European governments should liberate the films and television series that they fund from copyright law, both as a matter of fairness to their own citizens, and as a pragmatic matter of cultural and industrial strategy.
Europe makes extraordinary cinema, but despite its poignance, audiences around the world more often choose to watch movies and television series from Hollywood. There are historical reasons for this imbalance of cultural gravity, although today the main explanation is inertia. America only dominates the planet’s cultural landscape because it has done so for a long time, and nobody has made a serious and clever attempt to replace it.
Europe holds all of the cards for that game, but thus far it has failed to play them. This post proposes a strategy: the people of Europe should demand free, creative commons (CC) licensing of all publicly-funded media after a few years; and European filmmakers and financing bodies should treat this not as a burden, but as an extraordinary opportunity to build much bigger audiences for their craft.
The Internet is the principal cultural venue of our times. The dilemma for creators is that it is hard to get paid by Internet audiences for cultural creativity. From Napster to the Pirate Bay, from YouTube to Facebook, it is much easier to reach people than to be paid by them. American Internet companies have invented cunning but devious ways around this problem, paying for free “content” by building a vast advertising and private surveillance industry to fund production indirectly.
Which is, fundamentally, why Europe’s position should be so strong. Europe’s cinema is publicly financed. It doesn’t need to be under-funded, like almost everything on YouTube, and it doesn’t need to spy on people to survive. In the past five years, European states spent in the order of €15 billion of their citizens’ money on filmmaking. What did those taxpayers get for their euros? They got films that they could not watch, sadly often beautiful and brilliant films that nobody watched, films that are now locked up for over a 100 years in the dungeons of copyright law.
This is a system of the purest folly. The people of Europe are being cheated of their half of the bargain: the right to freely watch the creations they have already paid for. But European filmmakers are being equally cheated of the global audiences that their work deserves.
But this situation is easy to fix. Whenever European governments put money into the production of film and television, there should be a non-negotiable clause in the contract: the producers get exclusive copyright for three or five years, after which the film must be placed under a creative commons license for at least non-commercial use. Once films are in the commons, websites should be funded to encourage their promotion and distribution.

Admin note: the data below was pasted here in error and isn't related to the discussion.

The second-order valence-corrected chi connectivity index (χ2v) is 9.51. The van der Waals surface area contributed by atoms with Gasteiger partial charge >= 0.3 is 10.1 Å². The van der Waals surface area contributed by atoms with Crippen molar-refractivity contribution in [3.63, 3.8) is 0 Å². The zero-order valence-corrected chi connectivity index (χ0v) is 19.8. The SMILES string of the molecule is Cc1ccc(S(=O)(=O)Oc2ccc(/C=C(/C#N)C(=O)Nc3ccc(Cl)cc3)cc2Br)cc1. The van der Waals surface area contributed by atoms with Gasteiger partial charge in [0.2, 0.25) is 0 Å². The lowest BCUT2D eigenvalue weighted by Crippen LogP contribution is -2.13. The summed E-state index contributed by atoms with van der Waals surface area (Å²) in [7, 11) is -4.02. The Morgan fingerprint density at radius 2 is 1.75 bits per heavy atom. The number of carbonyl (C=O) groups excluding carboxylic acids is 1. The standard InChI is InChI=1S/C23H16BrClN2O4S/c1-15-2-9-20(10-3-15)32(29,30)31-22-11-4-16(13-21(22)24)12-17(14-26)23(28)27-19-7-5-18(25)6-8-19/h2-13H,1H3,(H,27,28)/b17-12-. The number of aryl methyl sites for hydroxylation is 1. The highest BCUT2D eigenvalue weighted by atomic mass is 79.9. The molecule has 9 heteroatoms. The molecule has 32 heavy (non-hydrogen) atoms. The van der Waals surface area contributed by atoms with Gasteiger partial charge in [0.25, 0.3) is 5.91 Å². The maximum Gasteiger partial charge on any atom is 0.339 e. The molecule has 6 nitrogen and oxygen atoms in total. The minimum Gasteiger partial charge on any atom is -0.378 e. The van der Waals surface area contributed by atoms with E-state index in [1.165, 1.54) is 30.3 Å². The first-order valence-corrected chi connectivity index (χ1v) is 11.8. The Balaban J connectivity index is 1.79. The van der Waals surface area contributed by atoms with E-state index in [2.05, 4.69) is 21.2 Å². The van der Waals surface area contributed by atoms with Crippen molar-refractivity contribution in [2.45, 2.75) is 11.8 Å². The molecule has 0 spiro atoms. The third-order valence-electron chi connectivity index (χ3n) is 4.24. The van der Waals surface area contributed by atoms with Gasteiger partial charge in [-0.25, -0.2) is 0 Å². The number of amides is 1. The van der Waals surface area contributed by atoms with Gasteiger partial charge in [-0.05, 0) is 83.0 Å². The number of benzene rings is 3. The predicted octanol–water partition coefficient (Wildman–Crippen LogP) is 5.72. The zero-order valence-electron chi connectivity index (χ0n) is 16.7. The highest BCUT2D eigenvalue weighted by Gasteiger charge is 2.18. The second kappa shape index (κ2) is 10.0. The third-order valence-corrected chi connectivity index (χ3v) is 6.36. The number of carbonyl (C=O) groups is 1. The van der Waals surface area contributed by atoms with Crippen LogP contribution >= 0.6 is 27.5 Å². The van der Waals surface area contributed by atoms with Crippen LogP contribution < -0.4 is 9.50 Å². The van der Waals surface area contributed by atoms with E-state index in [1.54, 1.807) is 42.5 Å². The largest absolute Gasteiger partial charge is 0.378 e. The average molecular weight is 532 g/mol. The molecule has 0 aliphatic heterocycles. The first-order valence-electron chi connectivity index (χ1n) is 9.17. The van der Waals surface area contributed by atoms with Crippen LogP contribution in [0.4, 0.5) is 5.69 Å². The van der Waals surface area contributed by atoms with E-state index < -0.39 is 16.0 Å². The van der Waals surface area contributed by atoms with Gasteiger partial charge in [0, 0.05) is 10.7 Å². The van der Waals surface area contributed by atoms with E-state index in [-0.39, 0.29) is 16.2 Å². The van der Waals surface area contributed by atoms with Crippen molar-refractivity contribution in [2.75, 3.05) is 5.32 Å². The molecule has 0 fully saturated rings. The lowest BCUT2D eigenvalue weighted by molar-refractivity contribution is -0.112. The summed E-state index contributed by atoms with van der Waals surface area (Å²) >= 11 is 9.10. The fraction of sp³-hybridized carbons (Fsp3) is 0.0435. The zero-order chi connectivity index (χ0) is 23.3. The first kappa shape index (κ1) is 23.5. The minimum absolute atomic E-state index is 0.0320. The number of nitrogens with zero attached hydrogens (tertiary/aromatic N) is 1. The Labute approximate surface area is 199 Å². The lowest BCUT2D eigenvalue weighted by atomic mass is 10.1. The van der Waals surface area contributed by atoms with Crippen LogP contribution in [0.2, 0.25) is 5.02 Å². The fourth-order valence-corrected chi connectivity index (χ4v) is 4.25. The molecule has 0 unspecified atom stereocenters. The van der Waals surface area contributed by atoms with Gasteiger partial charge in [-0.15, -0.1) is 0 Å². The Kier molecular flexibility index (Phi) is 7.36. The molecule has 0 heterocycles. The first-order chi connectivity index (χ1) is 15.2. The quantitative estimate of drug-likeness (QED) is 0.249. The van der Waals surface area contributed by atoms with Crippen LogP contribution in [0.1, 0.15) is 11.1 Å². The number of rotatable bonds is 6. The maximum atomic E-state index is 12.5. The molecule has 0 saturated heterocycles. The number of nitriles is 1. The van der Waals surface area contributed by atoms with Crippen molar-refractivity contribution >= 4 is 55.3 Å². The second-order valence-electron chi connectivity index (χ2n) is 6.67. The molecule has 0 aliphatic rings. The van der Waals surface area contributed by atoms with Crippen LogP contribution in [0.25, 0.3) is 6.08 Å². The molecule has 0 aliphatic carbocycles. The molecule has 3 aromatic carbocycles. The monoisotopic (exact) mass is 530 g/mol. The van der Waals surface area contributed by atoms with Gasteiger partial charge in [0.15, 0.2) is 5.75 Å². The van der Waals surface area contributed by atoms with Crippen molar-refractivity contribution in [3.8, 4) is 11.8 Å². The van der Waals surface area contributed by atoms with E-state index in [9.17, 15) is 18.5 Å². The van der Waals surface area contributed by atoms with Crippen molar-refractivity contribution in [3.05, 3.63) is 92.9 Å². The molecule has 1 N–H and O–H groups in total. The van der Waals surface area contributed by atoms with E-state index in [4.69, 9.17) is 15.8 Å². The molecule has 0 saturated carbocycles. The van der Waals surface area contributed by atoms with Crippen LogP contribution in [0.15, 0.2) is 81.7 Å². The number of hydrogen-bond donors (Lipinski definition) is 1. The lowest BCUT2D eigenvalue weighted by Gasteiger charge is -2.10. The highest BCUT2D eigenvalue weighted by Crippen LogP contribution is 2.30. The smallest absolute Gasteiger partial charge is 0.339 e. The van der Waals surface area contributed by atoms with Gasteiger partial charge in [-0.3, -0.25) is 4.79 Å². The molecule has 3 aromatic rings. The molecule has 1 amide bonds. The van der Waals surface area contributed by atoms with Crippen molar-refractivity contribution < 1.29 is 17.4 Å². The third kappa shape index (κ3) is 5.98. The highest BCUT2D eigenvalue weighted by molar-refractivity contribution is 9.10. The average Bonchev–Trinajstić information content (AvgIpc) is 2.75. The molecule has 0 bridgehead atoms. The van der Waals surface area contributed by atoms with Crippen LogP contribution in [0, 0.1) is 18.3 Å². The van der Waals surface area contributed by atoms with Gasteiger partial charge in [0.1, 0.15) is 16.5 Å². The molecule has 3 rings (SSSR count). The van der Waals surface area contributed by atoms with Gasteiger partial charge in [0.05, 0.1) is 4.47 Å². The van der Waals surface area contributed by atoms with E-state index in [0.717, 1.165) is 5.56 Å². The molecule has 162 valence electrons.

In addition to CC-licensed sharing, remixing should also be allowed – though not necessarily as a part of the license, because we cannot expect great artists to consent to the re-purposing and complication of their visions. Instead, remixing for the purposes of art and culture must be categorically allowed by copyright law, because today we know that great art and grand theft are often indistinguishable, and copyright law that interferes with remixing and collage is an affront to the very profession that it was intended to protect.
Letting the world watch great European films without toll gates, turnstiles and complex licensing rules is only part of the solution. The liberation of Europe’s cinema should be combined with the right kind of promotional campaigns to get young audiences around the world to realize what they’re missing out on if they look only through Hollywood’s narrow window on the world. If
all it takes is a single click for a teenager in Islamabad or Ohio to be immersed in a magical story, it’s not so hard to make that happen. Probably, the campaigns should begin with viral promotion of recent classics that nobody outside the cinema world has heard of. With time, it could spread much wider.
Many players in Europe’s film industries will be skeptical of suggestions like this. In the world they came from, long-lasting copyright was a desirable source of income (and status, and reassurance) beyond public subsidies and early sales. The world has changed — using copyright to permanently prohibit free online sharing is now almost certainly bad for producers, directors and actors. But you shouldn’t take my word, or anyone’s word, on this question. The right way to answer it is with data: ideally randomly controlled trials, where producers don’t know if a given film will be in the CC licensing and promotion program until after editing is complete. The statistics will show which strategy is better for European cultural production.
Meanwhile, Europe is missing a grand opportunity to upstage Hollywood in the same way that Wikipedia upstaged Britannica, Google upstaged Microsoft, or MP3s upstaged the CD. On the Internet, public funding is a superior technology.
And well, if nothing changes, the elites that control Europe’s film industries will lounge on the beaches at Cannes and in other comfortable and well-funded places, siting idly by while America tells the world how to dream, and how to live.